The Cars of The Future Are Arriving. How Can Auto Insurance Adapt? It’s Complicated.

When cars began to hit American roads in great numbers a little more than a century ago, they did more than create a sense of freedom (and, eventually, traffic jams). They created new markets in a wide range of industries, including insurance.

Now the auto industry could be at a new kind of inflection point. The convergence of technology, regulatory support, and global efforts to mitigate climate change are creating momentum for electric vehicles (EVs), autonomous vehicles (AVs), and new kinds of shared services.

Yes, there are barriers to widescale EV adoption, and fully autonomous driving has not proceeded as fast as originally thought (or hoped). But EV sales in the United States are growing fast—52% in 2023—and new models are being launched at a dizzying pace. The National Renewable Energy Laboratory projected last year that there will be 30 million to 42 million EVs on US roads by 2030, compared to about 3 million now.

In addition, drawing on our own unpublished research and interviews with 20 industry leaders, we believe that almost all new vehicles will be connected by 2030 and that micro- and shared-mobility solutions, such as e-bikes, ride-hailing services, and even robo-taxis, could account for a third of personal miles traveled by that time. In short, mobility as we have long known it is on the edge of transformation.

Tanguy Catlin

That means the US auto insurance industry probably is, too. McKinsey estimates that by 2030, premiums for traditional personal auto coverage (about $260 billion now) will peak, and then begin to decline. Over the same period, though, new insurance models are expected to emerge, using sophisticated pricing telematics to offer coverage for new kinds of AVs and EVs. This market could more than make up for the losses in conventional premiums: McKinsey puts its potential at $100 billion a year by 2030.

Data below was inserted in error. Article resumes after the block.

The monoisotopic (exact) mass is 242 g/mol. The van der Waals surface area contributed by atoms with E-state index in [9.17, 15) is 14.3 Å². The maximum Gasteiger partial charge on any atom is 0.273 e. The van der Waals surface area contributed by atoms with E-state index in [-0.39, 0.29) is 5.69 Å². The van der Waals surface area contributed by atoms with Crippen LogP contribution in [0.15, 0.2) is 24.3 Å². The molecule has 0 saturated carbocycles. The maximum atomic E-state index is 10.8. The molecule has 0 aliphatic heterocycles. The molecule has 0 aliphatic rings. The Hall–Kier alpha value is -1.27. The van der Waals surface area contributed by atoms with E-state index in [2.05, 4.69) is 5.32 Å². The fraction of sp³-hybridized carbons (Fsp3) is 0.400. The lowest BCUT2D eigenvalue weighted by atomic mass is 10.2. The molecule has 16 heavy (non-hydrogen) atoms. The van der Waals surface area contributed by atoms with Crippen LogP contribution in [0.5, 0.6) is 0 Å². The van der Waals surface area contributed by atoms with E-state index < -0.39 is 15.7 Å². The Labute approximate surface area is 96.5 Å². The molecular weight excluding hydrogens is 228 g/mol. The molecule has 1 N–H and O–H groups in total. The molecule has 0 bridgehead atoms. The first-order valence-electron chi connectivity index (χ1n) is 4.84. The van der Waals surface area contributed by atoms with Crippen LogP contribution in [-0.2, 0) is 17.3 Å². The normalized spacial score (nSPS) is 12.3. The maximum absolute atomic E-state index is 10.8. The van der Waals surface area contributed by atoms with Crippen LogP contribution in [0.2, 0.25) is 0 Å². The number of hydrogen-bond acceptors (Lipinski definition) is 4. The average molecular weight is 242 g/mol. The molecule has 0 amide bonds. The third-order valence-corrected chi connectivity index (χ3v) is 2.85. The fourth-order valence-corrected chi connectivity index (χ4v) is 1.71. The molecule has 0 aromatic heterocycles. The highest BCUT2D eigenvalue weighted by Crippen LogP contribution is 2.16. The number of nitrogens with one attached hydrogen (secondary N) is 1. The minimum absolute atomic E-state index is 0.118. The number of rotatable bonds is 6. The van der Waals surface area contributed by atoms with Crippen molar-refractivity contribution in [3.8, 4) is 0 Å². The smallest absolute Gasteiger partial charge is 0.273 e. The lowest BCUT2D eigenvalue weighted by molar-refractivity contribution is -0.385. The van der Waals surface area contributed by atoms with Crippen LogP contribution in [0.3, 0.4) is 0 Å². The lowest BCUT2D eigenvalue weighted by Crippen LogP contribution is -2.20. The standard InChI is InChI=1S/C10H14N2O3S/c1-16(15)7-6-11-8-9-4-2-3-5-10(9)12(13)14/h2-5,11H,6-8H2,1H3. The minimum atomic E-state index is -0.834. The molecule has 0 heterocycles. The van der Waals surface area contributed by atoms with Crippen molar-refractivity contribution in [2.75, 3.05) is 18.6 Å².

A Future Defined by Questions

Figuring out how to price insurance for near- or fully autonomous vehicles is a complicated work in progress. AVs are expected to be much safer. Distracted driving is a leading cause of accidents, and computers don’t text while driving.

Doug McElhaney

The integration of artificial intelligence and machine learning into vehicles could improve safety, too. But that raises questions about how to calculate and allocate liability and risk. For example, if a lane-departure warning is wrong, or late, or ignored, who is responsible for the ensuing accident? For EVs, too, cybersecurity and software issues loom larger than in conventional cars.

And while EVs and AVs will likely have fewer accidents, the average claim could be more expensive. Replacing a conventional windshield costs a few hundred dollars; it’s many times more for one infused with sensors. That has implications for carrier operations, and even their solvency.

At a minimum, then, to develop innovative insurance products fit for the future, carriers will need to understand emerging safety features to price risk more precisely. They will also need to build expertise related to software reliability and cybersecurity.

In broad terms, liability could shift away from drivers and toward carmakers and technology providers. But this, too, is complex; it won’t be easy to negotiate the terms of engagement with regulators (federal, state, local) and consumer and industry groups. If such a shift does take place, that would likely increase demand for commercial auto premiums; providing capacity to this new market could prove a profitable avenue for reinsurers.

And finally, one more complication: disruption could open the door to new entrants, including insurtech startups. Incumbents have considerable assets, such as strong brands and customer relationships. But carmakers themselves could enter the game; if they own the data imbedded in the vehicle—a valuable underwriting asset—they could offer insurance at the point of sale. A couple are already doing this, though the more likely path is to develop partnerships with existing carriers. That could be a promising path for revenue and profit growth.

It’s an uncertain road ahead, with a quarter of the personal auto insurance premium pool facing shifts in distribution, products, and pricing. To give just one example, technology is already changing every touchpoint in the claims journey.

But uncertainty, even disruption, can be positive. The simple fact is that different kinds of mobility will require different kinds of insurance. Carriers who develop the best sense of direction, and the skills to adapt to change, will put themselves into position to drive into the future with confidence.

Catlin is a senior partner in McKinsey & Company’s Boston office. McElhaney is a partner in Washington, DC.